New England small businesses are bearing the brunt of this year’s inclement weather, as the area has been hit with four snowstorms in just a month’s time. Freezing cold temperatures and massive amounts of snowfall have literally stopped operations in numerous cities across the northeast, and this prolonged bout of unusual weather is taking its toll on some small businesses.
Bill Vernon, State Director of the National Federation of Independent Business, describes the impact this winter has had on small businesses: “Small businesses were growing again and the confidence was there, the consumer confidence was back, and small businesses were starting to feel good again. This definitely interrupted it.”
In addition, the Boston Globe published a recent survey conducted by various business associations in Massachusetts that showed more than 1,600 companies found sales fell an average of 24 percent between Jan. 26 and Feb. 22, compared with the same period a year earlier. Retailers and restaurants were hit hardest by the weather, with sales falling nearly 50 percent, according to the survey. This survey shows just how much impact the snowstorms have had on businesses in Massachusetts.
If you are a New England small business owner suffering from the impact of this winter’s inclement weather, there are ways you can safeguard your business from future severe weather conditions. We’ve outlined six below.
6 Ways to Help Minimize the Impact of Winter Storms
1. Effective communication
When weather conditions are poor, and snow is heavy, some employees may need to stay home due to icy roads and other unfavorable conditions. “When people aren’t able to get to work, it has a bigger effect on smaller businesses,” said Bill Vernon, State Director of the National Federation of Independent Business.While the impact of snowstorms can definitely affect your business, it’s important for you to communicate to your employees what’s expected. If possible, create an automated system that calls each person in your office at once to tell them if your business is closed, or if there are special hours, what time he or she should plan on coming to work. A simple automated system can save valuable time and resources. In addition, keep your records current with name, phone number, and address of each employee so you’re not wasting time looking for personal information.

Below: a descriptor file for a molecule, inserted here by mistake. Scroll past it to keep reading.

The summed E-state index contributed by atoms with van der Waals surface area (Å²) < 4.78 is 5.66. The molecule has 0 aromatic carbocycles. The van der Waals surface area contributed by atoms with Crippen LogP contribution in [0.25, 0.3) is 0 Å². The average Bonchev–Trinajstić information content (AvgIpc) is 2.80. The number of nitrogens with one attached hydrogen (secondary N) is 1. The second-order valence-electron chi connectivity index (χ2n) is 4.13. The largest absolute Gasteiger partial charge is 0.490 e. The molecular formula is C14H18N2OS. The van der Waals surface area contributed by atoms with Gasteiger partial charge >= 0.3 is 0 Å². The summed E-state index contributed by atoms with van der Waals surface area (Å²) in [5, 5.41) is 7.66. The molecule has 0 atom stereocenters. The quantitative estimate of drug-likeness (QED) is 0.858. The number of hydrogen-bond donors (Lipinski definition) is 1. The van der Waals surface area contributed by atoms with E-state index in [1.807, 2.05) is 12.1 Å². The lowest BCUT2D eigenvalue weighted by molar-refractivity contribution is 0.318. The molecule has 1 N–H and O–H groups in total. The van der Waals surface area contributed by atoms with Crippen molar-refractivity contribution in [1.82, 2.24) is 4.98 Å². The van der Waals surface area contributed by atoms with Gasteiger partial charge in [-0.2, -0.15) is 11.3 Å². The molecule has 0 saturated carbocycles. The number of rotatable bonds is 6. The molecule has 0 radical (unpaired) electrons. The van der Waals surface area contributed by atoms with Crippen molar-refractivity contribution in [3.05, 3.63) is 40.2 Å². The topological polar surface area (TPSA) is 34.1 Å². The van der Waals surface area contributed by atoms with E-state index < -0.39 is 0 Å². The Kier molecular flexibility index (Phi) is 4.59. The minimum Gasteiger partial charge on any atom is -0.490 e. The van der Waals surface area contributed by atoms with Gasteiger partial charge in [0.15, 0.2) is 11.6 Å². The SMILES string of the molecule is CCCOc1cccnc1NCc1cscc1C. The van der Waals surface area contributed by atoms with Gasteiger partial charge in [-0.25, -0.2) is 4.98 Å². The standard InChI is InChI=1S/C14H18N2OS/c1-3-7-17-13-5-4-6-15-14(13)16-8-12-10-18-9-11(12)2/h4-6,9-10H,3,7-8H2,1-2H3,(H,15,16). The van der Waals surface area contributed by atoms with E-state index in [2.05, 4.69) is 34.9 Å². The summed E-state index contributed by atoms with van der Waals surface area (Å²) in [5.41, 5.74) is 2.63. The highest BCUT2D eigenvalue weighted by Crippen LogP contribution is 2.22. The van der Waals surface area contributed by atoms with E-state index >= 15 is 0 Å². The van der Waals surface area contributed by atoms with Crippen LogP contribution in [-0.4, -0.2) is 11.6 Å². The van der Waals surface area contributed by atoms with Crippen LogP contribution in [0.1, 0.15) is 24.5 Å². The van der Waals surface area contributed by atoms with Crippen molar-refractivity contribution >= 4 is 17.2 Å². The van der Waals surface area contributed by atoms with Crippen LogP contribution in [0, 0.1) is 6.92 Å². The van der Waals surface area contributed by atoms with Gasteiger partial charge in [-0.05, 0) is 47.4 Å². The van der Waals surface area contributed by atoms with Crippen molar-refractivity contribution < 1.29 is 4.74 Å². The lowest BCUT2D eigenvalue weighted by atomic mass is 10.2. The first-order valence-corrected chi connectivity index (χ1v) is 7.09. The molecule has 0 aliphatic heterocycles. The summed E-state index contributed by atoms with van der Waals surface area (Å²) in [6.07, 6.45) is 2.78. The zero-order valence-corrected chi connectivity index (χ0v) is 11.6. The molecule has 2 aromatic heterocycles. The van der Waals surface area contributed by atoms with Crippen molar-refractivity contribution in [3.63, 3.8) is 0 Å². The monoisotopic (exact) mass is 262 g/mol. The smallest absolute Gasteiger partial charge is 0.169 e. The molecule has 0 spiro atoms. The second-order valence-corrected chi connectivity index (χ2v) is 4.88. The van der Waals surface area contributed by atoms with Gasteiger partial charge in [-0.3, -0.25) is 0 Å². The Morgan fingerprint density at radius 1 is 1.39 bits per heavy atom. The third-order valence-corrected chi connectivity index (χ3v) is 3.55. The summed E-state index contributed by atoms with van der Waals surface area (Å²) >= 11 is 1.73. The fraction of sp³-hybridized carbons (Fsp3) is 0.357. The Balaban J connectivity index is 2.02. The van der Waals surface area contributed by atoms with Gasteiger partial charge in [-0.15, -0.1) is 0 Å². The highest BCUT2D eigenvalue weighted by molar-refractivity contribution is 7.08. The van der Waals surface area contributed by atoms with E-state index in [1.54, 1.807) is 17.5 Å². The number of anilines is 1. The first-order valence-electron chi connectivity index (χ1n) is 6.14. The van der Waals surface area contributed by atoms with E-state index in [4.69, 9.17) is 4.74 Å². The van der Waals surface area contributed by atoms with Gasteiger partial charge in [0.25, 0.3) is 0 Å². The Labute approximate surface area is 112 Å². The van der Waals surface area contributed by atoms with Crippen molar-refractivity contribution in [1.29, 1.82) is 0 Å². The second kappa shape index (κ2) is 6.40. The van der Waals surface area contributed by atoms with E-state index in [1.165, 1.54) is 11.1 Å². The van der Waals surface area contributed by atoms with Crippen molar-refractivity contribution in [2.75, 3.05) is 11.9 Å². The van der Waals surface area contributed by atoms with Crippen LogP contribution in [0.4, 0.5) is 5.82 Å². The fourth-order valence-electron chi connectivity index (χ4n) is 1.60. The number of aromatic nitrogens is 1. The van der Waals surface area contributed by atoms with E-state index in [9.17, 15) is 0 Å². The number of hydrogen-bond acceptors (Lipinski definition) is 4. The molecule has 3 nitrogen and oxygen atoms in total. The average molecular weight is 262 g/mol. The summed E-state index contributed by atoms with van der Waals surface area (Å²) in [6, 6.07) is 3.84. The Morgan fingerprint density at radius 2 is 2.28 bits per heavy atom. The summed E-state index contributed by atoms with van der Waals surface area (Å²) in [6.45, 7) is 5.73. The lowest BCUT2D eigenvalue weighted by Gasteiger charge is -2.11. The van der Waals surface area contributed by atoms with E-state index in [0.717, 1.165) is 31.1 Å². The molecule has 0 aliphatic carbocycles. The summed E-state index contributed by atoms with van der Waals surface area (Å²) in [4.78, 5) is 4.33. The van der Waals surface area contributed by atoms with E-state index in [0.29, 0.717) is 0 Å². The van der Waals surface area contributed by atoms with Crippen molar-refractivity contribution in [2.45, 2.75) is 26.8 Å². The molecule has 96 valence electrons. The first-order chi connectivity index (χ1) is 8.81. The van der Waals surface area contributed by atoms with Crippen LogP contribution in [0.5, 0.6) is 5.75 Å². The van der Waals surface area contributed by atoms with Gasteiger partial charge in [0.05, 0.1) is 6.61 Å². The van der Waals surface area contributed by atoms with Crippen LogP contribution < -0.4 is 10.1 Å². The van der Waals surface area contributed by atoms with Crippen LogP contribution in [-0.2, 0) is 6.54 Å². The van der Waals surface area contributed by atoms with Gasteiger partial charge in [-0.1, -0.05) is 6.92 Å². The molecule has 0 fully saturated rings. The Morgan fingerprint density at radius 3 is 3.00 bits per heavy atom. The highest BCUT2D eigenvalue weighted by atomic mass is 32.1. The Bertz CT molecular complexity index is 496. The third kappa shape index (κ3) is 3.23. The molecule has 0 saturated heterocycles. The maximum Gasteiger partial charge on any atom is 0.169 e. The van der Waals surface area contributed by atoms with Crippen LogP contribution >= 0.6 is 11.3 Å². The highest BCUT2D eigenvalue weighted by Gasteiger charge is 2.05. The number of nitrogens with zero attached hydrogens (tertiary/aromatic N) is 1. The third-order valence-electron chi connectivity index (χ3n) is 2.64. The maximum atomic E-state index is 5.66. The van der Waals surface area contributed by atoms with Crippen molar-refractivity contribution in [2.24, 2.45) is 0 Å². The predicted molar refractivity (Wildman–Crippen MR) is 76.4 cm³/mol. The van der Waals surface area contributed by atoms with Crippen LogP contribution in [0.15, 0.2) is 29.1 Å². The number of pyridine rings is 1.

2. Keeping up with payroll
If you’re not able to get to the office due to weather conditions, it’s difficult to make sure that your employees are getting paid. Therefore, having an effective payroll solution is crucial in keeping your valuable employees satisfied. That’s where outsourcing your payroll function can help. Many outsourced payroll providers can provide you with a quick, error-free way to ensure your employees get paid whether you're in the office or not. In addition, there are Professional Employer Organizations (PEOs), where payroll, tax administration, risk management, employee benefits, and other pertinent HR services are handled for you. A PEO can be a great solution for small business owners that don’t have the time to deal with human resources during damaging winter storms.